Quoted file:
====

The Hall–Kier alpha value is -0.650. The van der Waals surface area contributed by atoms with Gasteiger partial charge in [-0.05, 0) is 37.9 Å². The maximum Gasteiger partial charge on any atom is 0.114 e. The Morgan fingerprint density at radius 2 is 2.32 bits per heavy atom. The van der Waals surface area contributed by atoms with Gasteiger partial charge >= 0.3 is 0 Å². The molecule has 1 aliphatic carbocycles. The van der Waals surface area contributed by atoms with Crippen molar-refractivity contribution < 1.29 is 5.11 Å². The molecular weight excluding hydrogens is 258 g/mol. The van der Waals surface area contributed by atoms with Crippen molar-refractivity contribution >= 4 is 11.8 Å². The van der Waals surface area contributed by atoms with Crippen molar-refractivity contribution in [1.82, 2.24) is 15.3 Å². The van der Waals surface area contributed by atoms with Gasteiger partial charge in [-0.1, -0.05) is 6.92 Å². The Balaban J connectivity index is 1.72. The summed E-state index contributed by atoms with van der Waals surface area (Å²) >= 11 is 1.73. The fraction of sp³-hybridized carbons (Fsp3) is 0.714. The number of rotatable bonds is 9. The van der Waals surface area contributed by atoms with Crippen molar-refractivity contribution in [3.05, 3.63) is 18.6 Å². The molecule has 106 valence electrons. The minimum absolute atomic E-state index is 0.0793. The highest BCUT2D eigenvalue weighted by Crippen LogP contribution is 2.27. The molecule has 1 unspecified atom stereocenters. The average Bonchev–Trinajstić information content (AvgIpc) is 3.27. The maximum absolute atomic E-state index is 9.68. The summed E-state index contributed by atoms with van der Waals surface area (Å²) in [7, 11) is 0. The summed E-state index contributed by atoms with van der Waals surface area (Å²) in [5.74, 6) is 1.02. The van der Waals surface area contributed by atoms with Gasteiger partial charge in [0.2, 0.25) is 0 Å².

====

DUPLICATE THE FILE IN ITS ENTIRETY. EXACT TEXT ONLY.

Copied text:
The Hall–Kier alpha value is -0.650. The van der Waals surface area contributed by atoms with Gasteiger partial charge in [-0.05, 0) is 37.9 Å². The maximum Gasteiger partial charge on any atom is 0.114 e. The Morgan fingerprint density at radius 2 is 2.32 bits per heavy atom. The van der Waals surface area contributed by atoms with Gasteiger partial charge >= 0.3 is 0 Å². The molecule has 1 aliphatic carbocycles. The van der Waals surface area contributed by atoms with Crippen molar-refractivity contribution < 1.29 is 5.11 Å². The molecular weight excluding hydrogens is 258 g/mol. The van der Waals surface area contributed by atoms with Crippen molar-refractivity contribution >= 4 is 11.8 Å². The van der Waals surface area contributed by atoms with Crippen molar-refractivity contribution in [1.82, 2.24) is 15.3 Å². The van der Waals surface area contributed by atoms with Gasteiger partial charge in [-0.1, -0.05) is 6.92 Å². The Balaban J connectivity index is 1.72. The summed E-state index contributed by atoms with van der Waals surface area (Å²) >= 11 is 1.73. The fraction of sp³-hybridized carbons (Fsp3) is 0.714. The number of rotatable bonds is 9. The van der Waals surface area contributed by atoms with Crippen molar-refractivity contribution in [3.05, 3.63) is 18.6 Å². The molecule has 106 valence electrons. The minimum absolute atomic E-state index is 0.0793. The highest BCUT2D eigenvalue weighted by Crippen LogP contribution is 2.27. The molecule has 1 unspecified atom stereocenters. The average Bonchev–Trinajstić information content (AvgIpc) is 3.27. The maximum absolute atomic E-state index is 9.68. The summed E-state index contributed by atoms with van der Waals surface area (Å²) in [7, 11) is 0. The summed E-state index contributed by atoms with van der Waals surface area (Å²) in [5.74, 6) is 1.02. The van der Waals surface area contributed by atoms with Gasteiger partial charge in [0.2, 0.25) is 0 Å².